Let Owen Perry “take you by the hand” and show you how mesmerizing this world and it’s nature can be. The Canadian visual artist takes breathtaking shots through his travels around the world. Looking at his photographs it makes you wonder – do his eyes have super powers for capturing so much greatness in only one shot?
Did you travel much during childhood?
Not internationally, no. My grandparents use to have a cottage in Northern Ontario that we would go to in the summers. We’d sometimes spend up to a week fishing, swimming and exploring the woods. Looking back I realize those days were fundamental in the development of my appreciation for nature.
Who joins you in your “photography trips” or do you travel alone?
I’ve done both. Sometimes I’ll travel with friends or meet them along the way. When nobody is around or I can’t find someone, I’ll go on my own. I’ve found that you’ll end up not doing much of anything if you’re insecure about travelling alone.
What are your must haves that you always put in your backpack before a new trip?
Depends on the length and type of trip. If I’m heading into the mountains for a weekend, I try to think strategically about what I’m going to be capturing. For instance, if I know I’m going to be around waterfalls or shooting the stars, I’ll need to bring a tripod and a wide angle lens. If, on the other hand, I’m on going to be hiking a long distance and shooting a bunch of different terrain, I may only bring a single camera and a 35mm lens. Setting constraints on the gear you bring can be a good thing; it can force you to be creative with what you have. Less gear also means less weight, and that allows you enjoy the overall experience. Unless you’re getting paid for the work, it can’t always be about the photos. You should look to enjoy the moments as they are at that moment, and not on a computer screen a few days in the future.
Which was one the most challenging locations to shoot and why?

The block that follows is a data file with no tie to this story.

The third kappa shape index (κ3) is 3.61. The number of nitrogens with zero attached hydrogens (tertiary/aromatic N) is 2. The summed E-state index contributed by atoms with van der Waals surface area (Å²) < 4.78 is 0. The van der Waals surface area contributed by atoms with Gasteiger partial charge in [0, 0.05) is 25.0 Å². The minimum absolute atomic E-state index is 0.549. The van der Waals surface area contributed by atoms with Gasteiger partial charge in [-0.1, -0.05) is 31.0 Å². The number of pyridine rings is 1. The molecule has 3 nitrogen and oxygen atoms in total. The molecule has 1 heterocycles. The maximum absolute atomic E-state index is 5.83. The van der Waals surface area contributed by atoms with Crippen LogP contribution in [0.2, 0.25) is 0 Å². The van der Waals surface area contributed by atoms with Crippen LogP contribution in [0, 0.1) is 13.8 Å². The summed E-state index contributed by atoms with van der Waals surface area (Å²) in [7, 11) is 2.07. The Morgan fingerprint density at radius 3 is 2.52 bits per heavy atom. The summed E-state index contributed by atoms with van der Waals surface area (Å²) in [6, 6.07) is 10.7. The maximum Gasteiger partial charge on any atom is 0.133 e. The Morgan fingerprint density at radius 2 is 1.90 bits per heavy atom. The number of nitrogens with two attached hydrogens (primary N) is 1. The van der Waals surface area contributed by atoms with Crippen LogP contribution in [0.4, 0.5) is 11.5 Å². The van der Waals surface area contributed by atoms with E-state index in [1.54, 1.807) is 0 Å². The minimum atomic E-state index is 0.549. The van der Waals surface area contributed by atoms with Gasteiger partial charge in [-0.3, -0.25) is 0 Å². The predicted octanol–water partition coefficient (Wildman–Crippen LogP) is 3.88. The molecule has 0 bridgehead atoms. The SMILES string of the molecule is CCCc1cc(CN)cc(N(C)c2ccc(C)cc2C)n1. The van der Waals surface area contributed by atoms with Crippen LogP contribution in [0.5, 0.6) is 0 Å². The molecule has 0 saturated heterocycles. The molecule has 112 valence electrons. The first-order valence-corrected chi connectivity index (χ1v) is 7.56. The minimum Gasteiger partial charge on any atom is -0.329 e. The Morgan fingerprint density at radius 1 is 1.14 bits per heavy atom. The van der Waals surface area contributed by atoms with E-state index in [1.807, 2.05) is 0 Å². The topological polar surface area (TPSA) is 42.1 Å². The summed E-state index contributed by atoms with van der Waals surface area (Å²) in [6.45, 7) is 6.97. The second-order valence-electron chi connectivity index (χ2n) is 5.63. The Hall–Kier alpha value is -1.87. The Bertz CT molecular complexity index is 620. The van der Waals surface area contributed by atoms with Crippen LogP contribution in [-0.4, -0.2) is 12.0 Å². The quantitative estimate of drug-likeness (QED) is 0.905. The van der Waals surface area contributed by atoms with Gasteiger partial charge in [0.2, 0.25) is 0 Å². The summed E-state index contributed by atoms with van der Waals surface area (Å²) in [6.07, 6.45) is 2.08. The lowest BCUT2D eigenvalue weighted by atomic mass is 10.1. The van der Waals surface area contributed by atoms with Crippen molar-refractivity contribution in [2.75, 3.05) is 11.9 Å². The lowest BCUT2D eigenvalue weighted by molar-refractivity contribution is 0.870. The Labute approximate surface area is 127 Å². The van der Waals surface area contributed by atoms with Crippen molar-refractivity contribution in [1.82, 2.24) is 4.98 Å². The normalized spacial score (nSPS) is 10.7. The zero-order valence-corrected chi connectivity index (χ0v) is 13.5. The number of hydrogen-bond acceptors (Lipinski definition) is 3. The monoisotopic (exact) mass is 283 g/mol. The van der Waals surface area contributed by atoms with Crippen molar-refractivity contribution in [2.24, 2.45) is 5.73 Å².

Cold weather and shooting in alpine environments is difficult. My hands tend to get numb really quickly.
Many of your shoots are taken from the plane, have you ever thought of becoming a pilot or getting a flying license?
Yes, but it’s not exactly inexpensive. I’ve been lucky to know a friend who has given me the opportunity to fly with him a number of times. For the time being I’ll continue to allow him to fly while I shoot.
Your favourite season to shoot?
I actually enjoy shooting all the seasons. I’m not sure I could live in a place where there weren’t visual changes from season to season throughout the year.
Where do you feel that you belong more – wilderness or city?
Wilderness. I love the music, food and culture of a big city, but it’s a hectic existence.
Do you combine analog with digital?
I don’t currently shoot film. I did when I was younger, but these days it’s only digital. I have been looking at purchasing a film camera, so perhaps in the not too distance future.
Your biggest fear?
I suppose it’s getting older and regretting things I didn’t do when I could have done them now.
Your favourite part of the day?
The magic hour.
Besides your photos, do you keep a travelling journal?
I write a lot of notes, but it’s not really a journal per say. It’s typically just a bunch of disparate thoughts or to-do lists. Sometimes it’s a quote or an idea that I’ve come across.
Name a favourite movie, book and album that you will never forget.
“The Wisdom of Insecurty” by Alan Watts
“Music Has The Right To Children” by Boards of Canada